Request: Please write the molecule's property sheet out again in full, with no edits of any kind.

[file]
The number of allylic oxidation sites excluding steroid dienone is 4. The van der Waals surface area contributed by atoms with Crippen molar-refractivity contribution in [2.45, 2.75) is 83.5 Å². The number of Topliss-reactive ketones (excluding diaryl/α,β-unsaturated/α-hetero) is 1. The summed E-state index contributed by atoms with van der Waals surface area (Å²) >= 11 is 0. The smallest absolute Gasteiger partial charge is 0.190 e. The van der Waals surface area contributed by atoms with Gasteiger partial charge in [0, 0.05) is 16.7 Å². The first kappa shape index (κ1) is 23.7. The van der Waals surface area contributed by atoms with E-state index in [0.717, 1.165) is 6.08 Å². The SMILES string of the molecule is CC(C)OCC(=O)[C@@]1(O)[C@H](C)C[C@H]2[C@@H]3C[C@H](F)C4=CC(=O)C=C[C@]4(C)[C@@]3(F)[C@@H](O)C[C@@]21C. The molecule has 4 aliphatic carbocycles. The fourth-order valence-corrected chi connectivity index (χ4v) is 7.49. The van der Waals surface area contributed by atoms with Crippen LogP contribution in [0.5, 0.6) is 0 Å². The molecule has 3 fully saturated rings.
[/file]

The number of allylic oxidation sites excluding steroid dienone is 4. The van der Waals surface area contributed by atoms with Crippen molar-refractivity contribution in [2.45, 2.75) is 83.5 Å². The number of Topliss-reactive ketones (excluding diaryl/α,β-unsaturated/α-hetero) is 1. The summed E-state index contributed by atoms with van der Waals surface area (Å²) >= 11 is 0. The smallest absolute Gasteiger partial charge is 0.190 e. The van der Waals surface area contributed by atoms with Gasteiger partial charge in [0, 0.05) is 16.7 Å². The first kappa shape index (κ1) is 23.7. The van der Waals surface area contributed by atoms with E-state index in [0.717, 1.165) is 6.08 Å². The SMILES string of the molecule is CC(C)OCC(=O)[C@@]1(O)[C@H](C)C[C@H]2[C@@H]3C[C@H](F)C4=CC(=O)C=C[C@]4(C)[C@@]3(F)[C@@H](O)C[C@@]21C. The molecule has 4 aliphatic carbocycles. The fourth-order valence-corrected chi connectivity index (χ4v) is 7.49. The van der Waals surface area contributed by atoms with Crippen LogP contribution in [0.5, 0.6) is 0 Å². The molecule has 3 fully saturated rings.